The Regulatory State and Beyond
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|Title:||The Regulatory State and Beyond||Authors:||Scott, Colin||Permanent link:||http://hdl.handle.net/10197/6786||Date:||2017||Abstract:||In John Braithwaite’s remarkable set of contributions to thinking about and practice of regulation over four decades the state is one of the central organising concepts. This is true for most thinking about regulation more generally, but for a variety of reasons. In Braithwaite’s case the focus on the state may lie with his original interests as a criminologist, where there is a strong consensus that the responsibility for regulating criminal behaviour not only lies with the state, but provides a core rationale for the existence of the state as monopolist over legitimate use of coercive power. Just as that consensus has broken down with the privatization of some aspects of prisons and policing systems in various countries, so the agreement around the centrality of the state in regulation has been challenged. In this chapter I argue that while some, including myself, have seen in Braithwaite’s early, and highly significant research on the role of the state in regulation, a tendency to neglect the wider community and market context, in fact the seeds of a more broadly based analysis of regulatory capitalism may be found throughout Braithwaite’s oeuvre. Policy and scholarly communities were less receptive to understanding the key role of community and market actors set out from an early stage in Braithwaite’s work and more fully developed in his later work. In this chapter I attempt to locate Braithwaite’s major contributions to the theory and practice of the regulatory state and the broader concept of regulatory capitalism within the wider context of contemporary thinking about regulatory governance.||Type of material:||Book Chapter||Publisher:||ANU Press||Keywords:||Regulation;Meta-regulation;Governance;Responsive regulation||DOI:||10.22459/RT.02.2017||Language:||en||Status of Item:||Peer reviewed||Is part of:||Drahos, P. (eds ). Regulation, Institutions and Networks|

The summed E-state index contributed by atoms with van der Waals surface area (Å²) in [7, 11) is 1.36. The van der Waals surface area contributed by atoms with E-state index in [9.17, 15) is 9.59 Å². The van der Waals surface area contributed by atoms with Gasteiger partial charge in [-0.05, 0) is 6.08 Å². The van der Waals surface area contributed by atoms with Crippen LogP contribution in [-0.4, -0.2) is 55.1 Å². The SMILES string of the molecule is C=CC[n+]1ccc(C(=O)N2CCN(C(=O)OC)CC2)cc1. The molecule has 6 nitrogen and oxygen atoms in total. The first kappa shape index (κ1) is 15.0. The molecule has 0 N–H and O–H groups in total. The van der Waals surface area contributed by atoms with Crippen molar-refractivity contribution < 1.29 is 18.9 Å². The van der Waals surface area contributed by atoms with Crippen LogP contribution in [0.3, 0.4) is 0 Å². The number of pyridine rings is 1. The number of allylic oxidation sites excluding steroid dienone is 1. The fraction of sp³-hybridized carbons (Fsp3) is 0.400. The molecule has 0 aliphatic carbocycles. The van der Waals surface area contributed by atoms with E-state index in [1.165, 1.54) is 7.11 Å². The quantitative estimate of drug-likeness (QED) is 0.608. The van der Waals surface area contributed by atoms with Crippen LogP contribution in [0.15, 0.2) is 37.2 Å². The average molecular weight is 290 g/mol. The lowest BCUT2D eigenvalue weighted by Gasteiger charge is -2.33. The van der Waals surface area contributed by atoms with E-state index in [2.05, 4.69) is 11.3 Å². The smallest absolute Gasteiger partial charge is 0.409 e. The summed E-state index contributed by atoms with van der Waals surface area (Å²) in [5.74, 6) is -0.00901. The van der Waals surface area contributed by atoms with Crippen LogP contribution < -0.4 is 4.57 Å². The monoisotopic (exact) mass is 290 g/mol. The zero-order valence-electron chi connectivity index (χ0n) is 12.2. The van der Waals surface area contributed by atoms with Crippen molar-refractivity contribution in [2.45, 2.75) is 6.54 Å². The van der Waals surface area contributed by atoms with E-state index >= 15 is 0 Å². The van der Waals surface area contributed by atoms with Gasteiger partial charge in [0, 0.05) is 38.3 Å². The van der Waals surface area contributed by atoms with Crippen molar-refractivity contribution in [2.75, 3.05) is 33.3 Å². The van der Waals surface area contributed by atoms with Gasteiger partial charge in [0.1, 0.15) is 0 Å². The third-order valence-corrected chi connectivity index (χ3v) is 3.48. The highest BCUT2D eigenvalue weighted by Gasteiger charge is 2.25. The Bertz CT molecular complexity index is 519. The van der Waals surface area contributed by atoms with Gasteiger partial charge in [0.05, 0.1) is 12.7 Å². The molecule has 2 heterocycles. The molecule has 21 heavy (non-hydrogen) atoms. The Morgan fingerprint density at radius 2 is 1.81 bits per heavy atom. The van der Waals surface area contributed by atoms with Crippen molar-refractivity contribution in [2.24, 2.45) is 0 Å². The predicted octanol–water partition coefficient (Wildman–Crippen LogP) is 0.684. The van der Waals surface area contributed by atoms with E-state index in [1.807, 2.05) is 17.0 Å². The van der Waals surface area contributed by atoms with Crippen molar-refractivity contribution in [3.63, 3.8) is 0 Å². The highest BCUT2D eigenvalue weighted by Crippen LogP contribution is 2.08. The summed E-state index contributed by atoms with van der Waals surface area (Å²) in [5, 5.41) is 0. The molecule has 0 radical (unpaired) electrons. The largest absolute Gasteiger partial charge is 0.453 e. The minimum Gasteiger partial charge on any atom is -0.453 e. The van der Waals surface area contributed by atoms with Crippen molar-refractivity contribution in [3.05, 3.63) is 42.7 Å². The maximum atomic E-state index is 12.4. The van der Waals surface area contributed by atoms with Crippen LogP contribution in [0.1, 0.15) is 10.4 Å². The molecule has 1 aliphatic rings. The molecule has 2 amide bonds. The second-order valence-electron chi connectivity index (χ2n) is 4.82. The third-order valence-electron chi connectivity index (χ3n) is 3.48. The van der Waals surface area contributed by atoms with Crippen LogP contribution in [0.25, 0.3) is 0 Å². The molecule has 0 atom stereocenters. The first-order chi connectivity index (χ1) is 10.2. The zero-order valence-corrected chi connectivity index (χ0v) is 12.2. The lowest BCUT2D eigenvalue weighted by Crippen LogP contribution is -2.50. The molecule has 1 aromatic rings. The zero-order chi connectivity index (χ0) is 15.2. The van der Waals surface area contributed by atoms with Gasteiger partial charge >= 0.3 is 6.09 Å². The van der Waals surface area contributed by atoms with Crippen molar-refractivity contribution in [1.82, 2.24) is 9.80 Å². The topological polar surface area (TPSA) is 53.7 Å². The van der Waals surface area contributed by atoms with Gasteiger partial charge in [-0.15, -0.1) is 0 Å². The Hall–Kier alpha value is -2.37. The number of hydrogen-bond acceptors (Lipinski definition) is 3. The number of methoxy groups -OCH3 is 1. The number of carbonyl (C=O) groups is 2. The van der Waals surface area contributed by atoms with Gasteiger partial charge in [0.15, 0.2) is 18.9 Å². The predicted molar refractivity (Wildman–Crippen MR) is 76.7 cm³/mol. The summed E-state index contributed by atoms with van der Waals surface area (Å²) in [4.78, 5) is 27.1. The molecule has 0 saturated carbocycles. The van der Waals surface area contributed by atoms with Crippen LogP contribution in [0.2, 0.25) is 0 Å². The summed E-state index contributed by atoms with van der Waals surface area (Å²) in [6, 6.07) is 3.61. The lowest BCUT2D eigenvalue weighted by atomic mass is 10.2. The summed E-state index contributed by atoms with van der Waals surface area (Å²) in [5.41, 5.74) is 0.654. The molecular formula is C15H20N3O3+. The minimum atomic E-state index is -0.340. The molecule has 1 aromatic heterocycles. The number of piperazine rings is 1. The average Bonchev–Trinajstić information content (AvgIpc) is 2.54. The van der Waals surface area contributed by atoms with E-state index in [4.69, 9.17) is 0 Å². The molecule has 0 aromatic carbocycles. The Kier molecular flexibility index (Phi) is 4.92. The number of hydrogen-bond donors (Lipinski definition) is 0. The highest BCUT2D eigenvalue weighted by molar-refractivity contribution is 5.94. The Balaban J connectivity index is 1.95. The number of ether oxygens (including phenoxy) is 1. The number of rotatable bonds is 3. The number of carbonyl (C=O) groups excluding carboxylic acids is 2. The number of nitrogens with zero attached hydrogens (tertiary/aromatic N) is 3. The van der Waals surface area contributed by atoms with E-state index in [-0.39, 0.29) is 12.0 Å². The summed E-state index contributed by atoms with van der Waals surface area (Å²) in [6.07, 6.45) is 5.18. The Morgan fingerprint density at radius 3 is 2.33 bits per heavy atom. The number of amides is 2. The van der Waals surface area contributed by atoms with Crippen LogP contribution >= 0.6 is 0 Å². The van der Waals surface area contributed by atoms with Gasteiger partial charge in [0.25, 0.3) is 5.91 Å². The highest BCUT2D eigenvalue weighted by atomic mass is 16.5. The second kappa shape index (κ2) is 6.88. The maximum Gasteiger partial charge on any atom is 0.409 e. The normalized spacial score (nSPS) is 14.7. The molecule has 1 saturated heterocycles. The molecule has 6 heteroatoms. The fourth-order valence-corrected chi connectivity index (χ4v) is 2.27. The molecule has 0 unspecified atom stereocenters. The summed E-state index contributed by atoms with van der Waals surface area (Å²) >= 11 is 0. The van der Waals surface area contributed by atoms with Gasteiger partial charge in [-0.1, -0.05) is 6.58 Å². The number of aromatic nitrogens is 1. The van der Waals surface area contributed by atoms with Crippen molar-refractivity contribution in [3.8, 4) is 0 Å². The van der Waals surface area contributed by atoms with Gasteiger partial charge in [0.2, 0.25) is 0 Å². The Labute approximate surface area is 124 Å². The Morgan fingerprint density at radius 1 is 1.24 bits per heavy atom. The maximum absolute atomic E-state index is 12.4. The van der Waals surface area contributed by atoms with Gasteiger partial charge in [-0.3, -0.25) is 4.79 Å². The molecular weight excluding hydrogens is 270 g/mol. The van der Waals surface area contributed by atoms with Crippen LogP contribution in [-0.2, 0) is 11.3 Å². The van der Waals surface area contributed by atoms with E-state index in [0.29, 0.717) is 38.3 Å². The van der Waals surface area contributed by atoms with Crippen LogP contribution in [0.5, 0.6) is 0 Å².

|Appears in Collections:||Law Research Collection|
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